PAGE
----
I speak millions of words a day, a note on honesty

by Rusty Lindquist on January 25, 2011 · 4 comments

Today, CNN reported here that Hillary Clinton says she “misspoke”, when suggesting she came under sniper fire in Bosnia during a foreign policy speech at George Washington University recently.If you’re not familiar with what happened, you can watch the video of it here, but in short she was responding to a question wherein she described landing in Bosnia in 1996 by saying “I remember landing under sniper fire.  There was supposed to be some kind of a greeting ceremony at the airport, but instead we just ran with our heads down to get into the vehicles to get to our base”.

But when you watch the actual video of the landing, you see her walking casually out of the plane with her daughter in tow, over to a greeting party where she shook hands with several soldiers and an 8 year old Bosnian girl who gave her a poem.

Interestingly, in response to the whole deal, she said “I say a lot of things – millions of words a day – so if I misspoke, that was just a misstatement.”

First, I’m not sure if she realizes, but to speak even 1 million words in a day you would have to speak 15 words a second for 18 hours straight.  To be “millions”, you would have to at least double that.  I’m also not much comforted by a statement indicating that proportionally speaking, most of what she says should be true.

Still, perhaps I’m splitting hairs.  On the other hand, perhaps we’ve become too acclimated to environments of dishonesty where we try to cover one exaggeration with another one.    Where much is given, much is required.  People in the top echelons of our government are given much authority, and much should be required of them – including honesty.

Honesty seems to succumb to Newton’s first law of motion – mass in motion tends to stay in motion…   Once you start a lie, it seems more naturally follow to support it in a self-perpetuating cycle of dishonesty.

Rusty

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{ 3 comments… read them below or add one }

1 ibarakiss March 26, 2008 at 7:32 AM

I incidentally came upon your blog while surfing on wordpress.com. I really liked your blog and I totally agree with you on Newton’s law of motion. But I think a lot of other emotions also succumb to that law like anger, riots, ….mostly on negative energies. There’s a saying that it takes 3 days to learn to be bad and 3 years to learn to be good. I guess the good people will have to fight really hard to stay good, isn’t it?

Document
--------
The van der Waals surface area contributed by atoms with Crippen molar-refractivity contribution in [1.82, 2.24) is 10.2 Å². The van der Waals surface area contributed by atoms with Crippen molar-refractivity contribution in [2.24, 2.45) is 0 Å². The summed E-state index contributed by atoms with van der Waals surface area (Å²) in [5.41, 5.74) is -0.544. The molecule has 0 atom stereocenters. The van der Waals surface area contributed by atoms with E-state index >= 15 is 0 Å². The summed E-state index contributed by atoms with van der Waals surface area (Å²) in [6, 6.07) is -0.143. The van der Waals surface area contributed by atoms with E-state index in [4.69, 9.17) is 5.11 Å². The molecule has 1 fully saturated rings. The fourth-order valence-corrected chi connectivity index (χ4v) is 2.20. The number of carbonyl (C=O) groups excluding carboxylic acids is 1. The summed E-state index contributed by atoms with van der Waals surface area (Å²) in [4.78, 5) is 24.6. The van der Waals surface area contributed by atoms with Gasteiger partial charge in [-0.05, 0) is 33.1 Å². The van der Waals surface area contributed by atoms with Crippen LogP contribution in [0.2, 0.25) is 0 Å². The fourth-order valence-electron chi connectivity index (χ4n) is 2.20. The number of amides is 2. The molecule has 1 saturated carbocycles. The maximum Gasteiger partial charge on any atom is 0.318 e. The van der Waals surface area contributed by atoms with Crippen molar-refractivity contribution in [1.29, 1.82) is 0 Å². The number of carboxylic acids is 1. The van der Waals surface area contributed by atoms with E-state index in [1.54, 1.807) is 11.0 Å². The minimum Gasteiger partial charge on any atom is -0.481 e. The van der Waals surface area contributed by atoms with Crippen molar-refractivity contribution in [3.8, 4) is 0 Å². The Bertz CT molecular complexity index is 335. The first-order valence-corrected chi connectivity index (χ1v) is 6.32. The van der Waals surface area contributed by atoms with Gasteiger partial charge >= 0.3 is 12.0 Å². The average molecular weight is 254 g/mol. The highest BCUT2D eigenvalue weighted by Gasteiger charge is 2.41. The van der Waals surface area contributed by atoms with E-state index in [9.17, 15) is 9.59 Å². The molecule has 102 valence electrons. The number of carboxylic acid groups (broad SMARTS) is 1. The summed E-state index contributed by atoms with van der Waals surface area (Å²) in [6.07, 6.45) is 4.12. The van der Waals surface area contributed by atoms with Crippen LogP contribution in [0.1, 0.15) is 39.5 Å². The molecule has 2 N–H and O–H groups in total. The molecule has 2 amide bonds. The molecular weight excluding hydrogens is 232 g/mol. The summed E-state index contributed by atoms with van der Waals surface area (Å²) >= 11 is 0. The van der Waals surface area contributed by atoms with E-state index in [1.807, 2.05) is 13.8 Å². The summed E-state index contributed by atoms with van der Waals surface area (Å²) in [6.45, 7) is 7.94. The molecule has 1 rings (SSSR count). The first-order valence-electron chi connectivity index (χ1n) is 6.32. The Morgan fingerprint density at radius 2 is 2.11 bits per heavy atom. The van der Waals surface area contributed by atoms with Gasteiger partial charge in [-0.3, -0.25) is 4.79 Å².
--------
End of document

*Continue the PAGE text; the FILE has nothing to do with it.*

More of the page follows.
I have just started my blog, please feel free to check it out – http://ibarakiss.wordpress.com/

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2 Irving March 26, 2008 at 8:49 AM

A keen observation, and totally accurate. When did the American people come to expect so little from their leaders? Is it the fault of the media for not holding their feet to the fire? Probably, but it is also our fault for not making known that such exaggerations and lies are completely unacceptable and voting the scoundrels out of office, or never voting them in.

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3 Rusty Lindquist March 26, 2008 at 2:29 PM

ibarakiss, thanks for your kind remarks and your wise comments. I do agree, it seems that positive momentum requires more energy to build and sustain than negative momentum. Perhaps it’s because of Entropy (which I mention here: http://rustysblog.com/2008/02/11/spiritual-entropy/).

Irving, I couldn’t have said it better. I think we’ve become accustomed to mediocrity, and now it permeates the highest levels of leadership. How does that happen? Again, I think you hit on something dead accurate – because we let it.

The most remarkable thing about the internet, is that it has removed all barriers, and enabled all people a platform on which to raise their voices and be heard. We can either choose to NOT speak out (in which case we shouldn’t be surprised to see the erosion of values amongst our leaders), or we choose to speak out, and become a voice.

Thanks for speaking out.

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